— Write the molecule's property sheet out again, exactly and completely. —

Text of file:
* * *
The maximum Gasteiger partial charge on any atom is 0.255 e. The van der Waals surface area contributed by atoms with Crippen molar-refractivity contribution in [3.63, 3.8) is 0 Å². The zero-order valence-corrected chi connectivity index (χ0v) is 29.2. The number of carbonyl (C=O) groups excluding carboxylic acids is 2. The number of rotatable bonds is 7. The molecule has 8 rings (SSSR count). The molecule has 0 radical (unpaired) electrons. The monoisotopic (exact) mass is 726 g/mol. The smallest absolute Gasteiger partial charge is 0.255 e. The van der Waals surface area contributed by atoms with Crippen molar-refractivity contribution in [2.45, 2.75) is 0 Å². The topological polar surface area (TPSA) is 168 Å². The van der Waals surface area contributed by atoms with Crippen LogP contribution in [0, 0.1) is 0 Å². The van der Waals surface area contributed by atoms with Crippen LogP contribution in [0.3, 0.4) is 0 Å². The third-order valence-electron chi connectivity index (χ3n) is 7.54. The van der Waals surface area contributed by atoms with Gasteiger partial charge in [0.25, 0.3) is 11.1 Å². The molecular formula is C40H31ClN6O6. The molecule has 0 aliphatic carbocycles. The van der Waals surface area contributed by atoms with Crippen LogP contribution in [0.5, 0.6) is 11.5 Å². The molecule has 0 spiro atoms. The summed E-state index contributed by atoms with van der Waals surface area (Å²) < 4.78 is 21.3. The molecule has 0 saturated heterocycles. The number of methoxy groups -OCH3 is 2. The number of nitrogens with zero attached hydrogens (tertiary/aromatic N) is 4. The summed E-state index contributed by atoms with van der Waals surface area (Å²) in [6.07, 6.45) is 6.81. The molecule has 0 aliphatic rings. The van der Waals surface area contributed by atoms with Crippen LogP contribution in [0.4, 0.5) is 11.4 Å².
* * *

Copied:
The maximum Gasteiger partial charge on any atom is 0.255 e. The van der Waals surface area contributed by atoms with Crippen molar-refractivity contribution in [3.63, 3.8) is 0 Å². The zero-order valence-corrected chi connectivity index (χ0v) is 29.2. The number of carbonyl (C=O) groups excluding carboxylic acids is 2. The number of rotatable bonds is 7. The molecule has 8 rings (SSSR count). The molecule has 0 radical (unpaired) electrons. The monoisotopic (exact) mass is 726 g/mol. The smallest absolute Gasteiger partial charge is 0.255 e. The van der Waals surface area contributed by atoms with Crippen molar-refractivity contribution in [2.45, 2.75) is 0 Å². The topological polar surface area (TPSA) is 168 Å². The van der Waals surface area contributed by atoms with Crippen LogP contribution in [0, 0.1) is 0 Å². The van der Waals surface area contributed by atoms with Crippen LogP contribution in [0.3, 0.4) is 0 Å². The third-order valence-electron chi connectivity index (χ3n) is 7.54. The van der Waals surface area contributed by atoms with Gasteiger partial charge in [0.25, 0.3) is 11.1 Å². The molecular formula is C40H31ClN6O6. The molecule has 0 aliphatic carbocycles. The van der Waals surface area contributed by atoms with Crippen LogP contribution in [0.5, 0.6) is 11.5 Å². The molecule has 0 spiro atoms. The summed E-state index contributed by atoms with van der Waals surface area (Å²) < 4.78 is 21.3. The molecule has 0 saturated heterocycles. The number of methoxy groups -OCH3 is 2. The number of nitrogens with zero attached hydrogens (tertiary/aromatic N) is 4. The summed E-state index contributed by atoms with van der Waals surface area (Å²) in [6.07, 6.45) is 6.81. The molecule has 0 aliphatic rings. The van der Waals surface area contributed by atoms with Crippen LogP contribution in [0.4, 0.5) is 11.4 Å².